This is the first sero-behavioural survey among current injectors in Germany aiming to collect representative data on blood-borne viral infections in several cities in over 20 years. Knowledge from behavioural, serological and molecular testing data will help to focus prevention strategies. Depending on the outcomes, we will recommend conducting similar surveys in regular intervals, to monitor changes in behaviour and prevalence over time and assess outcomes of adapted preventive measures.

Abbreviations

CI: Confidence interval; DRID: Drug related infectious diseases; DRUCK-study: Drugs and chronic infectious diseases study (Studie zu “Drogen und chronischen Infektionskrankheiten”); ECDC: European Centre of Disease Prevention and Control; EIA: Enzyme immunoassay; EMCDDA: European Monitoring Centre for Drugs and Drug Addiction; GARP: Global AIDS response progress; HBV: Hepatitis B virus; HCV: Hepatitis C virus; HIV: Human immunodefiency virus; HTLV: Human T-lymphotropic virus; NSP: Needle and syringe exchange programme; OST: Opioid substitution treatment; PWID: People who inject drugs; RDS: Respondent driven sampling; UNAIDS: Joint United Nations Programme on HIV/AIDS; UNGASS: United Nation General Assemby Special Session; VCT: Voluntary counselling and testing; WHO: World Health Organisation.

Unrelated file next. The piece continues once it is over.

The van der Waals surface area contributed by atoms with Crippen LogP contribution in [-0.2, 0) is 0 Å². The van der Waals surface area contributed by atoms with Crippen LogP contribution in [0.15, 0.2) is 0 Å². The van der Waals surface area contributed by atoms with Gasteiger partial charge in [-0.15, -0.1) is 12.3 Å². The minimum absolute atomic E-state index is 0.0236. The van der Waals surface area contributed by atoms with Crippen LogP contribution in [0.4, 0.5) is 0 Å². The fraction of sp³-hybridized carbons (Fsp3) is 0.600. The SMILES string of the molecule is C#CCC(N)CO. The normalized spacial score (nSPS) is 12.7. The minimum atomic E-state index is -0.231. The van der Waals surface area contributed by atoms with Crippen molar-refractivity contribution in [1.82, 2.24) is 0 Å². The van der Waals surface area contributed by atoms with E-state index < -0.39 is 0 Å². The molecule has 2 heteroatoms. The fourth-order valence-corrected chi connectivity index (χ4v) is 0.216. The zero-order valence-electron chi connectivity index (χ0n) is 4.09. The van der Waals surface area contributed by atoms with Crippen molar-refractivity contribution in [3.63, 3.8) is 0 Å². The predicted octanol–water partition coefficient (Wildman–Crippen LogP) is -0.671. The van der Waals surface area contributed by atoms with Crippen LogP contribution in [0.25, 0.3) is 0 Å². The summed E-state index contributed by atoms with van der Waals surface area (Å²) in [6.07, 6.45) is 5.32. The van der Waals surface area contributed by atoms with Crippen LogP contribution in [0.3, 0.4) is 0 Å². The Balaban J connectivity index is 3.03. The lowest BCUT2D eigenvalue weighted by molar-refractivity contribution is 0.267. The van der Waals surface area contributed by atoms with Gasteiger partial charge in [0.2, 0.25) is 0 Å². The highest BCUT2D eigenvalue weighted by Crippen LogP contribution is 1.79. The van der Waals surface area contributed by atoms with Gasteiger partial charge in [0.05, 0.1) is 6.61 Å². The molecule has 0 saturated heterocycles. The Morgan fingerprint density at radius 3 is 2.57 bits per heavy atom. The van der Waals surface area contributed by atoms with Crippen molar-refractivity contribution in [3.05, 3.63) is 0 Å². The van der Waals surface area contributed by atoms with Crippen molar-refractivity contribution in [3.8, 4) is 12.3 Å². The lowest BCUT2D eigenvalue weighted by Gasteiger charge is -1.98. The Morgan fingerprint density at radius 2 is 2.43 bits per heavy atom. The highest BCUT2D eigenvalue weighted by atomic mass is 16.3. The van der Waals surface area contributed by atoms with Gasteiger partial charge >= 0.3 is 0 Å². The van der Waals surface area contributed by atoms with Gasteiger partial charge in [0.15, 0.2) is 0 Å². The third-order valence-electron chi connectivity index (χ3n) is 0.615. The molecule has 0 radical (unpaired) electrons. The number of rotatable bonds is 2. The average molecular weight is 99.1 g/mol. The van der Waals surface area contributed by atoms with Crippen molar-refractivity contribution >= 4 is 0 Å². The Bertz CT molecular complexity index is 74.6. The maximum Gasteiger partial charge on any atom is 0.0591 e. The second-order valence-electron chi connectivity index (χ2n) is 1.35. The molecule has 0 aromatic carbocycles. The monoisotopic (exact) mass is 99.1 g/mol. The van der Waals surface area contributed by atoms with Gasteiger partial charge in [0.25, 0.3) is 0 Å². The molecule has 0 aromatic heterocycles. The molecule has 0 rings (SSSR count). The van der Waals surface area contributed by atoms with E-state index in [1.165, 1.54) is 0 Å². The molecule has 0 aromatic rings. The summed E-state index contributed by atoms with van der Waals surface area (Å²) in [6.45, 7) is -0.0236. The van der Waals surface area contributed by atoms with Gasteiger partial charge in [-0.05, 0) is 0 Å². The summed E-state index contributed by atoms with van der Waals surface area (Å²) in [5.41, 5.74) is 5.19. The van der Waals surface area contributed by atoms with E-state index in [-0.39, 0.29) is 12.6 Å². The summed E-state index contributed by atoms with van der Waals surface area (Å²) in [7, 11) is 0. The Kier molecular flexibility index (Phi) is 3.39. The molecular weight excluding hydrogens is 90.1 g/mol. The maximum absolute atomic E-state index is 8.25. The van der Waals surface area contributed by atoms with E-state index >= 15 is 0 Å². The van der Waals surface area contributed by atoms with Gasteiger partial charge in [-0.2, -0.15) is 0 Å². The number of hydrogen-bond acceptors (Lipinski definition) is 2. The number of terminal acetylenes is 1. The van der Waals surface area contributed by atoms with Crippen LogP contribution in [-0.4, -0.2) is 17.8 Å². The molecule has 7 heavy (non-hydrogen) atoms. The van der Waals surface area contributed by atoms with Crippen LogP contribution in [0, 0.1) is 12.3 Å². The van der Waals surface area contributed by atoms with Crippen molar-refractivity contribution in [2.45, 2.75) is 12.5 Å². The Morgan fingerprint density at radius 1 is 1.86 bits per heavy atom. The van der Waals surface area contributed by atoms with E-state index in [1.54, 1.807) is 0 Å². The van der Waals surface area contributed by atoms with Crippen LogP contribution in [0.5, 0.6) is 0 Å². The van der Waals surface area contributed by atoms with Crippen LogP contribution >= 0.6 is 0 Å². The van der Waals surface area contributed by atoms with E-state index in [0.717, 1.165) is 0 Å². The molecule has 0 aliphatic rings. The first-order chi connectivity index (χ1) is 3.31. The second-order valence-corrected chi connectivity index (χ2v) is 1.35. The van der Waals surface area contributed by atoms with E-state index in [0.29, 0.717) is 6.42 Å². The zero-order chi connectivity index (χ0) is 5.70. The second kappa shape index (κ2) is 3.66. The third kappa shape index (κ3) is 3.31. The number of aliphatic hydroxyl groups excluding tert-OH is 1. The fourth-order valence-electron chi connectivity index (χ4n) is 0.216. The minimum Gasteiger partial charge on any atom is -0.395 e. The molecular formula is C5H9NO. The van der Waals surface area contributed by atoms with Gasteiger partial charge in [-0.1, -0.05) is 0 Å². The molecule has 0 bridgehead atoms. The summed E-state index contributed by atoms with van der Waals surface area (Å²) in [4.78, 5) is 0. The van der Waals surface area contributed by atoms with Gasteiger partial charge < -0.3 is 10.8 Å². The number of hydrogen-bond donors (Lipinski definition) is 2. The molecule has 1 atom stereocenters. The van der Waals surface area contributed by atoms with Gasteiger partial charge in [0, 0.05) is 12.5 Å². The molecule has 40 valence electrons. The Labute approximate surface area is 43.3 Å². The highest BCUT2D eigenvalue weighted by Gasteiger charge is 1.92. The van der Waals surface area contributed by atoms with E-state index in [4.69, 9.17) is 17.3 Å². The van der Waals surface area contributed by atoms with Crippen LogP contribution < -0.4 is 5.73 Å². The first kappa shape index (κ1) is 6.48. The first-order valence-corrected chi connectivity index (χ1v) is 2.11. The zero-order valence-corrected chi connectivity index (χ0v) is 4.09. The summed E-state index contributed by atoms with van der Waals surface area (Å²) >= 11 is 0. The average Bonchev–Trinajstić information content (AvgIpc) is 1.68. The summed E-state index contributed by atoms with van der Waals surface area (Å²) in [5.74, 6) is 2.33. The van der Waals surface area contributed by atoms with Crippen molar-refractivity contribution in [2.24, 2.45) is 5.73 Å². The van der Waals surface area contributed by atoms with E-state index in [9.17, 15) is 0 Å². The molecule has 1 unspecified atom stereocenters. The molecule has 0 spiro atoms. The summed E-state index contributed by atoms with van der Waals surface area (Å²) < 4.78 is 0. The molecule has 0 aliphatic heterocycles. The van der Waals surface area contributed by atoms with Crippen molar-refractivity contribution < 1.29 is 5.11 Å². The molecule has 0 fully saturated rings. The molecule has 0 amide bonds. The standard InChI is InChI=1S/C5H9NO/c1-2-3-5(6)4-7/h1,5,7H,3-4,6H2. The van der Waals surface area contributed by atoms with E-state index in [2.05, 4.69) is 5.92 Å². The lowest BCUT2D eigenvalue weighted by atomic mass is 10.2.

Competing interests

R.S. Ross in the past received honoraria from Abbott Diagnostics and Siemens Healthcare Diagnostics for delivering talks and conducting analytical evaluations of diagnostic kits. All other authors declare that they do not have any conflict of interest.

Authors’ contributions